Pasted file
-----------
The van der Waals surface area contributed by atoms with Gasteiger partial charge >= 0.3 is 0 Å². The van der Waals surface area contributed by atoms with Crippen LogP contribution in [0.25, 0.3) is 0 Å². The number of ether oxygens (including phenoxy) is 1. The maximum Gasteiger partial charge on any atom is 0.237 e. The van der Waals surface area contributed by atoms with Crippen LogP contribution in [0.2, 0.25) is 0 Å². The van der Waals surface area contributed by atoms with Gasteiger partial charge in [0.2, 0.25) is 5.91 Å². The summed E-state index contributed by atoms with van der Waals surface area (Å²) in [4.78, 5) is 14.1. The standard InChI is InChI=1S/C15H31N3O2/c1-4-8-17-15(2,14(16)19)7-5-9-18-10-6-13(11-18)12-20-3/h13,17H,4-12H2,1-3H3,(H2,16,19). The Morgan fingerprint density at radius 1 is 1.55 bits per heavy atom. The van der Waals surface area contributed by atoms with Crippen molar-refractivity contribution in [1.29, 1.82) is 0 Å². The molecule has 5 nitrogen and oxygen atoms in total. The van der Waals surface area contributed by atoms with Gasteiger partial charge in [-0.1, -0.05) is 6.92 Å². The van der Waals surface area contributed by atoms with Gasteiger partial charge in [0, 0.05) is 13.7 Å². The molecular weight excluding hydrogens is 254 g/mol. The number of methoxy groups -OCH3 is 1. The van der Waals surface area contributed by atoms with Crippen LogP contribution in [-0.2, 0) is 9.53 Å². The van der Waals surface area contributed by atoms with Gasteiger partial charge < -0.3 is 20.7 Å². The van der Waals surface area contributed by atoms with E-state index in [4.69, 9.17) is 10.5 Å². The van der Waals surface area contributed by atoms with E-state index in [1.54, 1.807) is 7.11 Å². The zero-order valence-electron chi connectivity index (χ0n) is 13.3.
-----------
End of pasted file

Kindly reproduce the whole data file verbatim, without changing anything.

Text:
The van der Waals surface area contributed by atoms with Gasteiger partial charge >= 0.3 is 0 Å². The van der Waals surface area contributed by atoms with Crippen LogP contribution in [0.25, 0.3) is 0 Å². The number of ether oxygens (including phenoxy) is 1. The maximum Gasteiger partial charge on any atom is 0.237 e. The van der Waals surface area contributed by atoms with Crippen LogP contribution in [0.2, 0.25) is 0 Å². The van der Waals surface area contributed by atoms with Gasteiger partial charge in [0.2, 0.25) is 5.91 Å². The summed E-state index contributed by atoms with van der Waals surface area (Å²) in [4.78, 5) is 14.1. The standard InChI is InChI=1S/C15H31N3O2/c1-4-8-17-15(2,14(16)19)7-5-9-18-10-6-13(11-18)12-20-3/h13,17H,4-12H2,1-3H3,(H2,16,19). The Morgan fingerprint density at radius 1 is 1.55 bits per heavy atom. The van der Waals surface area contributed by atoms with Crippen molar-refractivity contribution in [1.29, 1.82) is 0 Å². The molecule has 5 nitrogen and oxygen atoms in total. The van der Waals surface area contributed by atoms with Gasteiger partial charge in [-0.1, -0.05) is 6.92 Å². The van der Waals surface area contributed by atoms with Gasteiger partial charge in [0, 0.05) is 13.7 Å². The molecular weight excluding hydrogens is 254 g/mol. The number of methoxy groups -OCH3 is 1. The van der Waals surface area contributed by atoms with Crippen LogP contribution in [-0.2, 0) is 9.53 Å². The van der Waals surface area contributed by atoms with Gasteiger partial charge < -0.3 is 20.7 Å². The van der Waals surface area contributed by atoms with E-state index in [4.69, 9.17) is 10.5 Å². The van der Waals surface area contributed by atoms with E-state index in [1.54, 1.807) is 7.11 Å². The zero-order valence-electron chi connectivity index (χ0n) is 13.3.